Politics & Policy

Dangerous Witchdoctoring

One mother and bad trends.

I love L.A., but every so often I come across something that makes me think maybe people here really are crazier than average. Take this horrifying Sept. 24 Los Angeles Times story about Christine Maggiore, an influential HIV-positive activist who believes that HIV doesn’t cause AIDS, isn’t infectious, shouldn’t be treated with “toxic” anti-retroviral drugs like AZT and certainly needn’t prevent HIV-positive mothers like herself from breastfeeding.

In May, Maggiore’s three-year-old daughter Eliza died of AIDS-related pneumonia. Her regular doctors were two pediatricians popular with the Hollywood crowd: Paul Fleiss, the anti-circumcision crusader and tax-evading father of Hollywood madam Heidi Fleiss; and Jay Gordon, whose anti-vaccination philosophy has helped grow such a busy practice that this year he began declining new patients.

Although they knew Maggiore’s HIV-positive status, neither Dr. Fleiss nor Dr. Gordon had ever insisted that Eliza (or her older brother) be tested for HIV, even when Maggiore brought her in for an apparent ear infection shortly before the child died. After about two weeks of symptoms (beginning with yellow mucus from a runny nose), Eliza was finally treated – if that’s the right word under these circumstances–-with amoxicillin. The protocol for an HIV-positive patient would have been a much stronger antibiotic, sooner.

“I don’t believe I could have done anything to change this outcome,” Dr. Fleiss told the Times. Maggiore doesn’t even believe in the outcome. She and her husband are having the AIDS-related pneumonia listed in the coroner’s report reviewed. “I am not second-guessing or questioning my understanding of the issue,” she said. Instead she wonders why Eliza chose to “go home,” when children with “a small apartment on a busy street, extended day care, Oscar Mayer Lunchables–-will happily stay.”

Dr. Gordon contributes regularly to the Huffington Post. Typical entries are the anti-Bush “War Kills Children – I Am Licensed to Write About That” (Saddam Hussein’s killing of thousands of children was, apparently, not a pediatric issue) and “Milk Makes Children Fat,” even though childhood obesity has increased over the years that children have been drinking less milk. Still, at least Dr. Gordon had the grace to tell the Times that maybe he should have been more proactive with Eliza. “I’m not blameless,” he said.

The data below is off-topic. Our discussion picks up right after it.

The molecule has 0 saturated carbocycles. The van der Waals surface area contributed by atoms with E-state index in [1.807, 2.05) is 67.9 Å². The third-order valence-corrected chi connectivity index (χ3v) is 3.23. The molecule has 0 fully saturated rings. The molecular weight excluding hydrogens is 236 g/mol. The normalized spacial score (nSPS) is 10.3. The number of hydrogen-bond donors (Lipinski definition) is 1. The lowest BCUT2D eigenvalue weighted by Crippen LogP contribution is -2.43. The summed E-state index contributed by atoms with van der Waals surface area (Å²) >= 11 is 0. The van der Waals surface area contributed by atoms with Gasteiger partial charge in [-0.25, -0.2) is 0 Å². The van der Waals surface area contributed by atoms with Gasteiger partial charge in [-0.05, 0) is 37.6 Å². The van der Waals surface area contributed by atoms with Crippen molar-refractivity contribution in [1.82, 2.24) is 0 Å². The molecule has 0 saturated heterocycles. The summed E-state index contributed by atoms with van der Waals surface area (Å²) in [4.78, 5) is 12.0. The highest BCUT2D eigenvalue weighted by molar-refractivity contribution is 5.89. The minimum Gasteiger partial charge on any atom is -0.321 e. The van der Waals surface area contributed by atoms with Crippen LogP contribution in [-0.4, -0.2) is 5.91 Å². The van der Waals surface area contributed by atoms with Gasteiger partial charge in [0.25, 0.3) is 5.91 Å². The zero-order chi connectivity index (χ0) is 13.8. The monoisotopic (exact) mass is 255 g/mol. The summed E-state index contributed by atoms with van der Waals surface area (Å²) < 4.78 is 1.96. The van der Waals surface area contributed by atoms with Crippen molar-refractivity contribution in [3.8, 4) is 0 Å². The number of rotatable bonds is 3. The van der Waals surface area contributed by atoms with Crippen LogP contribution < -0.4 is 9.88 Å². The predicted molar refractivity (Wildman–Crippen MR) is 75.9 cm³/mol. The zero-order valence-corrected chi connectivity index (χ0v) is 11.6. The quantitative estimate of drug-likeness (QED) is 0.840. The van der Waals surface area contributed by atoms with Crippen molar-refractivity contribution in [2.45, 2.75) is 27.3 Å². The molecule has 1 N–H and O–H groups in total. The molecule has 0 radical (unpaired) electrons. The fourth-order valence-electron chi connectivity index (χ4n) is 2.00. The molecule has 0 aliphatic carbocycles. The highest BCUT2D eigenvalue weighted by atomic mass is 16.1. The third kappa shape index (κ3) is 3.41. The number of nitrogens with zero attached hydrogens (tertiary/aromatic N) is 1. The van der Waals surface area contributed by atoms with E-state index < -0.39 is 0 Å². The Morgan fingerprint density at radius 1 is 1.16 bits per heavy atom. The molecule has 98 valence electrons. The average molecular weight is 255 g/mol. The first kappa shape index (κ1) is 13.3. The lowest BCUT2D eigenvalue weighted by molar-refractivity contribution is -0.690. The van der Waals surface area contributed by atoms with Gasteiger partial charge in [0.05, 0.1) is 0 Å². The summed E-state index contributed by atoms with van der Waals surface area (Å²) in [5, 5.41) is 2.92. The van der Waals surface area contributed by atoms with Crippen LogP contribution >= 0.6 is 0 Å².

What’s especially sad about this child’s death is that it was almost certainly unnecessary. Because of AZT’s success in treating newborns and preventing infection during pregnancy from HIV-positive mothers, pediatric AIDS has plummeted since the ’90s. But the rate of new cases among adults in the U.S. remains steady, and some AIDS educators blame this on conspiracy theorists like Maggiore, who fuel wishful-thinking fantasies that HIV is harmless. She’s sold or given away around 50,000 copies of her self-published book, What If Everything You Thought You Knew About AIDS Was Wrong?.

The only good thing that can be said about the Christine Maggiore story is at least it’s unusual: How many HIV-positive mothers, after all, can there be who dogmatically refuse AZT when pregnant, insist on breastfeeding their children, and refuse to have them tested for HIV? (In Maggiore’s case, this means breastfeeding ad nauseum; when Newsweek profiled her five years ago, she was still nursing her son, then age three.) And silly as the anti-circumcision, breastfeeding-until-four, family-bed philosophies of Paul Fleiss and Jay Gordon (who began his career in Dr. Fleiss’s office) are, at least they don’t endanger public health.

Sure, uncircumcised boys are more likely to have infections when they grow up, but urologists need to earn a living too. Ditto psychotherapists, who should be kept busy for decades dealing with the results of breastfed preschoolers and children kept in bed with their parents through grade school. (If mom and dad want to have sex, Fleiss advises in his book Sweet Dreams: A Pediatrician’s Secrets For Your Child’s Good Night’s Sleep, the children can just say “Yuck, you need to go on a date,” then “march out of the bedroom and go play elsewhere in the house.”)